Volcanoes may have continued to be active on the moon much more recently than previously believed, according to new research based on NASA data.
According to new analyses of images taken by NASA's Lunar Reconnaissance Orbiter, previous estimates of the cessation of volcanic activity on the moon may have been off by an order of magnitude. For a long time, the moon was believed to be have been a geologically dead world for at least 1 billion years, but newer estimates now put this number at under 100 million.
"This finding is the kind of science that is literally going to make geologists rewrite the textbooks about the moon," says John Keller, Lunar Reconnaissance Orbiter (LRO) project scientist.
In a paper published in Nature Geoscience, researchers analyzed LRO images of dozens of irregular patches on the moon's surface that are believed to be ancient lava flows. Some of these patches are believed to be less than 100 million years old, with one patch in particular estimated to be less than 50 million years old.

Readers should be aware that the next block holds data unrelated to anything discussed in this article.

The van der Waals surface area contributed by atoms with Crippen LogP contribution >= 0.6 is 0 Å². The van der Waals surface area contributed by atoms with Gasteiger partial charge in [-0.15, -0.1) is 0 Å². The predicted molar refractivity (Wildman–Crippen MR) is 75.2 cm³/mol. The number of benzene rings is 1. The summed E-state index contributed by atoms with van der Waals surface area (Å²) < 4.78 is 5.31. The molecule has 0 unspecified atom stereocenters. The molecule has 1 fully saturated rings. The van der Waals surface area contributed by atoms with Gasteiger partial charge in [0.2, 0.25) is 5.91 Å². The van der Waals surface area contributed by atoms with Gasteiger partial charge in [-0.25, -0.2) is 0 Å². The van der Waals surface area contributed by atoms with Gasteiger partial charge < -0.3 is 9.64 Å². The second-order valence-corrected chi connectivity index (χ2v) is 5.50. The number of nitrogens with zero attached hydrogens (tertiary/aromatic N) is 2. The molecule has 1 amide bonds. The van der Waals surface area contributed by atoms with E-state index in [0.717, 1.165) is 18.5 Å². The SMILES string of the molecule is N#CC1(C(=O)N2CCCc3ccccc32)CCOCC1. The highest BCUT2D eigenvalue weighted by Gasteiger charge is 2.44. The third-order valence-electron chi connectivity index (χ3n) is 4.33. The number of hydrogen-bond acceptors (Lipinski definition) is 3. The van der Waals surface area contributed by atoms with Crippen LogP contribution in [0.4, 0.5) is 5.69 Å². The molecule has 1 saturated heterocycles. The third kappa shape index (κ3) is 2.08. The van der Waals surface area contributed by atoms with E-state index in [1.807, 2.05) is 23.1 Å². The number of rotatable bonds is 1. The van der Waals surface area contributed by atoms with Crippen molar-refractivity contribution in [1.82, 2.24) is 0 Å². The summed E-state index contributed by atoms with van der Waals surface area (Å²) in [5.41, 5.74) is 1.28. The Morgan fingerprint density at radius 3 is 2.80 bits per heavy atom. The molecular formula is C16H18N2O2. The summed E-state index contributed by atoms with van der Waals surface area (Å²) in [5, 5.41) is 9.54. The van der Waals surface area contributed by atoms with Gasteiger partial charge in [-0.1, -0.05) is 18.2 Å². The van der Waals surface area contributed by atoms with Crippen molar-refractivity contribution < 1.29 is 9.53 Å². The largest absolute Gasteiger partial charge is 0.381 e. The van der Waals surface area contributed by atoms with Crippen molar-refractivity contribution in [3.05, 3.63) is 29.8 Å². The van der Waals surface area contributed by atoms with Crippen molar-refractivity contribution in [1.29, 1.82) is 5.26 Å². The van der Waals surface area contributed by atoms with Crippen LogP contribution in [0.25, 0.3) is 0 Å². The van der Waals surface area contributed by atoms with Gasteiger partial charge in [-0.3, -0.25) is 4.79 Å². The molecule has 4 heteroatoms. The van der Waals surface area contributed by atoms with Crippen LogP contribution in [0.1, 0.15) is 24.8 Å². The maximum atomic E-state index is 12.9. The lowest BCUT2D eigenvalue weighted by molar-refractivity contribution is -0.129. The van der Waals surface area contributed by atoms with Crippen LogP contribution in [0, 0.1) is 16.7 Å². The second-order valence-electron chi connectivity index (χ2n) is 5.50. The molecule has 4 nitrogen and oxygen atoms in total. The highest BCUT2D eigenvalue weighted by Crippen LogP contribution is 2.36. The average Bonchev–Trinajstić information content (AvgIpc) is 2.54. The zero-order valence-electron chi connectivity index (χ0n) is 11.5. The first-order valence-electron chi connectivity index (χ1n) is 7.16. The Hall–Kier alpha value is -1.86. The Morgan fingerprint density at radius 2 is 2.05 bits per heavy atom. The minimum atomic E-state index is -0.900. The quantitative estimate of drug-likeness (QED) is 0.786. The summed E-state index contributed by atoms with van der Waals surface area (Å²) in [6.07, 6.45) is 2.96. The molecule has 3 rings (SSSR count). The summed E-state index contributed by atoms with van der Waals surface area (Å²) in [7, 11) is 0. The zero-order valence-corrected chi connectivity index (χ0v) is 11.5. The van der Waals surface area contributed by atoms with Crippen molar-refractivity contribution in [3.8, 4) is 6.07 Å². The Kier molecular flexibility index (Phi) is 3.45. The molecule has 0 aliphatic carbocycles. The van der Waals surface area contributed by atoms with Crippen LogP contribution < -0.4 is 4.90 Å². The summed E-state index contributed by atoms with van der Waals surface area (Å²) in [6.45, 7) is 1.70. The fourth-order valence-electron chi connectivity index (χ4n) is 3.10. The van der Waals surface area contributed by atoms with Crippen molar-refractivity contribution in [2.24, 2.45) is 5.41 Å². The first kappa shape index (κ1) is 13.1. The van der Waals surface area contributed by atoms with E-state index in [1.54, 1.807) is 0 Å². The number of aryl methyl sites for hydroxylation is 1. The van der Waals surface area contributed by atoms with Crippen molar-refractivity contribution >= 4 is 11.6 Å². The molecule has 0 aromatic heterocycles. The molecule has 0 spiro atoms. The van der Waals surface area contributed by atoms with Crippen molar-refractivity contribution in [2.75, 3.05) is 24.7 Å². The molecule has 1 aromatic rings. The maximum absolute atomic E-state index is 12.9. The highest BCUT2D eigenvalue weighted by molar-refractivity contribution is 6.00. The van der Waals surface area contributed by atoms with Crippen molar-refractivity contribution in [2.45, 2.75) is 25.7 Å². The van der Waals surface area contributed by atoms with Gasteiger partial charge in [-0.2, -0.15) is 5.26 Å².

"The existence and age of the irregular mare patches tell us that the lunar mantle had to remain hot enough to provide magma for the small-volume eruptions that created these unusual young features," says Sarah Braden, lead author of the study.
Dating estimation of lunar surface features is based on "crater counting." This method assumes that impact craters slowly accumulate over time, so older surfaces are expected to be more heavily cratered than younger features. Further, if a feature has a crater, than means it is older than the crater; but if a feature infills or overlaps a crater, than it is younger than the crater. These estimates are calibrated using moon rock samples that have been dated.
Combine this research with another recent paper suggesting that the moon was more geologically active than we previously believed, and it's an exciting time to be in lunar research.